Wealthfront to offer automated financial planning tool for free

LAS VEGAS (Reuters) - Wealthfront, one of the largest digital wealth management startups known as “robo-advisers,” will offer its automated financial planning tool for free by the end of the year as it seeks to grow its customer base, it said on Tuesday.

Individuals in the United States who do not have money managed by Wealthfront will be able to connect their various financial accounts to the company’s Path tool, which will calculate their saving and spending rates and help them create a plan for retirement.

Wealthfront launched Path for clients in early 2017 as competitors started to shift strategy by creating new services that included access to human advisers. Others launched similar automated financial planning tools but offered them only to clients with larger accounts.

Wealthfront, which has over $11 billion in assets under management, said growth picked up following the tool’s launch. It hopes that offering it for free will fuel growth as users decide to have Wealthfront manage their money for a fee, Dan Carroll, co-founder and chief strategy officer, said in an interview.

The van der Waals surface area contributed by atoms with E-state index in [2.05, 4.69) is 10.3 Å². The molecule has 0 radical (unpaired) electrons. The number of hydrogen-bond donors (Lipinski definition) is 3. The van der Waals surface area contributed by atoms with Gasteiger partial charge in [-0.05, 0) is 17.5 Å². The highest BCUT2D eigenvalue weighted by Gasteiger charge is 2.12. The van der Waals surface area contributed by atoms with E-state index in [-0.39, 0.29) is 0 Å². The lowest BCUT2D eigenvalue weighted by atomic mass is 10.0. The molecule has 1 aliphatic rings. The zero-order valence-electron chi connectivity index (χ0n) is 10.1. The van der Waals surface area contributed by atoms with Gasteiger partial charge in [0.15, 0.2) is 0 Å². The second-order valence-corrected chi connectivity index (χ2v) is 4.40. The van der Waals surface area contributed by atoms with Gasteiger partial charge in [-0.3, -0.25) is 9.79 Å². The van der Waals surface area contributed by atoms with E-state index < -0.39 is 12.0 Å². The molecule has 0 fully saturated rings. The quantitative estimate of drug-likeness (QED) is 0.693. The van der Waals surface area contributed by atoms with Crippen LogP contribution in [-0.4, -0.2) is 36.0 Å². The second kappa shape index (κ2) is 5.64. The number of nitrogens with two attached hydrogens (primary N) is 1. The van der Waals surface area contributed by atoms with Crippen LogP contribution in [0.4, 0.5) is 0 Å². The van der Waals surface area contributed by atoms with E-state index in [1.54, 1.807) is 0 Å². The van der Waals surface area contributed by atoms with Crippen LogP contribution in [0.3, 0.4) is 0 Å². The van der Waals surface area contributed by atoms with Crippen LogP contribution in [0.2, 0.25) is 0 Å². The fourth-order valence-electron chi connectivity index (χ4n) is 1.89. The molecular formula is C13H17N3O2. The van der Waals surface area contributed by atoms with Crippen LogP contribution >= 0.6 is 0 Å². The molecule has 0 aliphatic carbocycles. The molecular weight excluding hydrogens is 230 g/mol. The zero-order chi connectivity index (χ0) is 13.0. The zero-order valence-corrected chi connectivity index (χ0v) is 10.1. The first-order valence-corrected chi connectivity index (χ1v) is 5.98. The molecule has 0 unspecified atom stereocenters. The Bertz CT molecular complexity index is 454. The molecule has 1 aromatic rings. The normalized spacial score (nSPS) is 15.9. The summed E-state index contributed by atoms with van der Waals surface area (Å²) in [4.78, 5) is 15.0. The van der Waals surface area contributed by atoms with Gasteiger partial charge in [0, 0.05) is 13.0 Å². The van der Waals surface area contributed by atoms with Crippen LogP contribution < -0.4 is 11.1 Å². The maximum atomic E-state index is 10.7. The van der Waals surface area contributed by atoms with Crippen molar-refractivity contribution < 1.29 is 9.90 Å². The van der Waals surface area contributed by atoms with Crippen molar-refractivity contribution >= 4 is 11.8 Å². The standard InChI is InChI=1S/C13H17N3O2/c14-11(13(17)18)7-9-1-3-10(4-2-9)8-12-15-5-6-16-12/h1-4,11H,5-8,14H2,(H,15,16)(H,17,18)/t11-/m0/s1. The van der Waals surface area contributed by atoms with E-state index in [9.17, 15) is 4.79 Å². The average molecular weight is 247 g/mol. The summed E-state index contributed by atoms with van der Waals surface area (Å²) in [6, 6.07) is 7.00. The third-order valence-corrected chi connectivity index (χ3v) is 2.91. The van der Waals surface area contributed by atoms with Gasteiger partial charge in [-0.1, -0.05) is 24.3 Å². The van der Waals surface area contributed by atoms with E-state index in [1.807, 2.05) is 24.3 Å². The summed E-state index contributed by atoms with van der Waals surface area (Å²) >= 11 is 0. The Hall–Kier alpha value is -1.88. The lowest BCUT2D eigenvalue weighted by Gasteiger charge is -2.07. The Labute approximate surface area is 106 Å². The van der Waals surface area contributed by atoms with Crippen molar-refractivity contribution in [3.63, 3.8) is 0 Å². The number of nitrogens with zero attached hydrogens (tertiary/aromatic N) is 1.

“We don’t believe that financial advice should be for the ultra wealthy and it shouldn’t be behind the pay wall,” Carroll said. “We were gratified when we looked at the data, that clients that engage with the engine do save more.”

Users can link various non-Wealthfront accounts to the platform, including bank accounts, brokerage accounts and information on the value of their homes. They can play around with the numbers and charts on the mobile app and get real time projections on how much money they will need to save to retire at a certain age.

Robo-advisers automatically create and manage portfolios made up of exchange-traded-funds for customers with as little as a few hundred dollars to invest. This model has driven established players to launch similar services, but some large and smaller firms believe that combining human advice and digital tools could be more successful.

Independent robo-advisers have also been facing concerns about their ability to grow enough to become profitable. This has prompted them to diversify their offerings with new kinds of tools.

(This refiled version of the story fixes quote in paragraph 5, spelling of “advisers” throughout.)

Reporting by Anna Irrera; Editing by David Gregorio and Dan Grebler